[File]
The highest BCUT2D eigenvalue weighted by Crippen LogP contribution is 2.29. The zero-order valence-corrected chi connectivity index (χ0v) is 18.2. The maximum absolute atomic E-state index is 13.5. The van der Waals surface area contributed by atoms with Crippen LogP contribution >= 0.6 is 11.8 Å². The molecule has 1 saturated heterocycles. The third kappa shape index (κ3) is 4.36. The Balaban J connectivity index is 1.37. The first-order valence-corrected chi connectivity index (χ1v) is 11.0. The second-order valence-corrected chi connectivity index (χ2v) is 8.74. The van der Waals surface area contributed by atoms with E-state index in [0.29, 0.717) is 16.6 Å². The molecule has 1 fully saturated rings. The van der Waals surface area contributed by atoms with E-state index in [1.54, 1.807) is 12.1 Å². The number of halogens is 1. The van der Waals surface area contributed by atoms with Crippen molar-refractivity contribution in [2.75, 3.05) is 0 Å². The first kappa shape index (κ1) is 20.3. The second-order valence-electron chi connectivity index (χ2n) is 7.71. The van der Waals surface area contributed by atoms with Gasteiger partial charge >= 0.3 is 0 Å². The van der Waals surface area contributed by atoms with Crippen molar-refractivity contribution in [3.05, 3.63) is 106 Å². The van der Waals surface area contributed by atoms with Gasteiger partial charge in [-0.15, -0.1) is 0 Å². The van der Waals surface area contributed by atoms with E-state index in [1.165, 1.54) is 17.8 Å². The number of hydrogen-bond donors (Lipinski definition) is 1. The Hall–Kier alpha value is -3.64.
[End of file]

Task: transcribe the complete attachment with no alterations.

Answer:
The highest BCUT2D eigenvalue weighted by Crippen LogP contribution is 2.29. The zero-order valence-corrected chi connectivity index (χ0v) is 18.2. The maximum absolute atomic E-state index is 13.5. The van der Waals surface area contributed by atoms with Crippen LogP contribution >= 0.6 is 11.8 Å². The molecule has 1 saturated heterocycles. The third kappa shape index (κ3) is 4.36. The Balaban J connectivity index is 1.37. The first-order valence-corrected chi connectivity index (χ1v) is 11.0. The second-order valence-corrected chi connectivity index (χ2v) is 8.74. The van der Waals surface area contributed by atoms with E-state index in [0.29, 0.717) is 16.6 Å². The molecule has 1 fully saturated rings. The van der Waals surface area contributed by atoms with E-state index in [1.54, 1.807) is 12.1 Å². The number of halogens is 1. The van der Waals surface area contributed by atoms with Crippen molar-refractivity contribution in [2.75, 3.05) is 0 Å². The first kappa shape index (κ1) is 20.3. The second-order valence-electron chi connectivity index (χ2n) is 7.71. The van der Waals surface area contributed by atoms with Gasteiger partial charge >= 0.3 is 0 Å². The van der Waals surface area contributed by atoms with Crippen molar-refractivity contribution in [3.05, 3.63) is 106 Å². The van der Waals surface area contributed by atoms with Gasteiger partial charge in [-0.15, -0.1) is 0 Å². The van der Waals surface area contributed by atoms with E-state index in [1.165, 1.54) is 17.8 Å². The number of hydrogen-bond donors (Lipinski definition) is 1. The Hall–Kier alpha value is -3.64.